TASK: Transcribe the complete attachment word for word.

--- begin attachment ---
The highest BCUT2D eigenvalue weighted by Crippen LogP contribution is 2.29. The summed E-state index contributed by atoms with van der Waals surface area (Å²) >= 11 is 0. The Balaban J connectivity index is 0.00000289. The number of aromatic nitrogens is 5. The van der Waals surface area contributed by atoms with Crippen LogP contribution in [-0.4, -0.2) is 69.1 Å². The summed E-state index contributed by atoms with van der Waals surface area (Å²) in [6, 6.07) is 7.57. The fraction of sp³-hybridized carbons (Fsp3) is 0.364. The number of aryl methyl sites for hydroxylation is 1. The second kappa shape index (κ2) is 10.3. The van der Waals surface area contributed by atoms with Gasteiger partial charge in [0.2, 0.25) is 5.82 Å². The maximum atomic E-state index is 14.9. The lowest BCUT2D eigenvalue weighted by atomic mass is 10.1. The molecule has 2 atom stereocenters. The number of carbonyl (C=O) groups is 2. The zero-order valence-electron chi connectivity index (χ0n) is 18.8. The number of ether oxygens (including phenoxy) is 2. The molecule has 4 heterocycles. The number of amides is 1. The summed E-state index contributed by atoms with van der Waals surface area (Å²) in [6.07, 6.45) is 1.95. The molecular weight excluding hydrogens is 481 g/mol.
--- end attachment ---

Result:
The highest BCUT2D eigenvalue weighted by Crippen LogP contribution is 2.29. The summed E-state index contributed by atoms with van der Waals surface area (Å²) >= 11 is 0. The Balaban J connectivity index is 0.00000289. The number of aromatic nitrogens is 5. The van der Waals surface area contributed by atoms with Crippen LogP contribution in [-0.4, -0.2) is 69.1 Å². The summed E-state index contributed by atoms with van der Waals surface area (Å²) in [6, 6.07) is 7.57. The fraction of sp³-hybridized carbons (Fsp3) is 0.364. The number of aryl methyl sites for hydroxylation is 1. The second kappa shape index (κ2) is 10.3. The van der Waals surface area contributed by atoms with Gasteiger partial charge in [0.2, 0.25) is 5.82 Å². The maximum atomic E-state index is 14.9. The lowest BCUT2D eigenvalue weighted by atomic mass is 10.1. The molecule has 2 atom stereocenters. The number of carbonyl (C=O) groups is 2. The zero-order valence-electron chi connectivity index (χ0n) is 18.8. The number of ether oxygens (including phenoxy) is 2. The molecule has 4 heterocycles. The number of amides is 1. The summed E-state index contributed by atoms with van der Waals surface area (Å²) in [6.07, 6.45) is 1.95. The molecular weight excluding hydrogens is 481 g/mol.